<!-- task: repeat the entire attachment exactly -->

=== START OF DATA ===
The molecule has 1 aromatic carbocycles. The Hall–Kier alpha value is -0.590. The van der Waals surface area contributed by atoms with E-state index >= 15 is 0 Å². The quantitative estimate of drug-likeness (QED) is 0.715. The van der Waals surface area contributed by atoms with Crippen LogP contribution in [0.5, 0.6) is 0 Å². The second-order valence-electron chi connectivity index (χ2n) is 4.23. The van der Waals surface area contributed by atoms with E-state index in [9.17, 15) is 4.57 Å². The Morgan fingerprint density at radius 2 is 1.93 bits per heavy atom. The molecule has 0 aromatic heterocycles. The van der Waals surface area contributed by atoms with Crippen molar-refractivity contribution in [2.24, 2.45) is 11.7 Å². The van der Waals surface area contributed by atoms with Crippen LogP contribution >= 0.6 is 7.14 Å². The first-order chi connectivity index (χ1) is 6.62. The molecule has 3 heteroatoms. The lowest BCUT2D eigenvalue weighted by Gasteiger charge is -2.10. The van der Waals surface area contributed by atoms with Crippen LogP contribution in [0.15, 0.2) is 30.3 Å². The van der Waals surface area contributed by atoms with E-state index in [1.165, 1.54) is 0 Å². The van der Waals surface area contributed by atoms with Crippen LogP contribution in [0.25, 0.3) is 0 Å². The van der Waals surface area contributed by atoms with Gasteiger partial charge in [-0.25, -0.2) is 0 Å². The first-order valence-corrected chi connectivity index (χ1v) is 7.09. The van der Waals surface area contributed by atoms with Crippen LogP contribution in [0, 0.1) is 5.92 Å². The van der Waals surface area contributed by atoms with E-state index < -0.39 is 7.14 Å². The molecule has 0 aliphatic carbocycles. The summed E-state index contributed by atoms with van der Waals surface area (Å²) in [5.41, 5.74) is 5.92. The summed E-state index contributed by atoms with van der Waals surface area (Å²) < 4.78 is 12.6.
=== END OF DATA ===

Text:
The molecule has 1 aromatic carbocycles. The Hall–Kier alpha value is -0.590. The van der Waals surface area contributed by atoms with E-state index >= 15 is 0 Å². The quantitative estimate of drug-likeness (QED) is 0.715. The van der Waals surface area contributed by atoms with Crippen LogP contribution in [0.5, 0.6) is 0 Å². The second-order valence-electron chi connectivity index (χ2n) is 4.23. The van der Waals surface area contributed by atoms with E-state index in [9.17, 15) is 4.57 Å². The Morgan fingerprint density at radius 2 is 1.93 bits per heavy atom. The molecule has 0 aromatic heterocycles. The van der Waals surface area contributed by atoms with Crippen molar-refractivity contribution in [2.24, 2.45) is 11.7 Å². The van der Waals surface area contributed by atoms with Crippen LogP contribution >= 0.6 is 7.14 Å². The first-order chi connectivity index (χ1) is 6.62. The molecule has 3 heteroatoms. The lowest BCUT2D eigenvalue weighted by Gasteiger charge is -2.10. The van der Waals surface area contributed by atoms with Crippen LogP contribution in [0.15, 0.2) is 30.3 Å². The van der Waals surface area contributed by atoms with E-state index in [1.165, 1.54) is 0 Å². The van der Waals surface area contributed by atoms with Crippen LogP contribution in [0.25, 0.3) is 0 Å². The van der Waals surface area contributed by atoms with Gasteiger partial charge in [-0.25, -0.2) is 0 Å². The first-order valence-corrected chi connectivity index (χ1v) is 7.09. The van der Waals surface area contributed by atoms with Crippen LogP contribution in [0, 0.1) is 5.92 Å². The van der Waals surface area contributed by atoms with E-state index < -0.39 is 7.14 Å². The molecule has 0 aliphatic carbocycles. The summed E-state index contributed by atoms with van der Waals surface area (Å²) in [5.41, 5.74) is 5.92. The summed E-state index contributed by atoms with van der Waals surface area (Å²) < 4.78 is 12.6.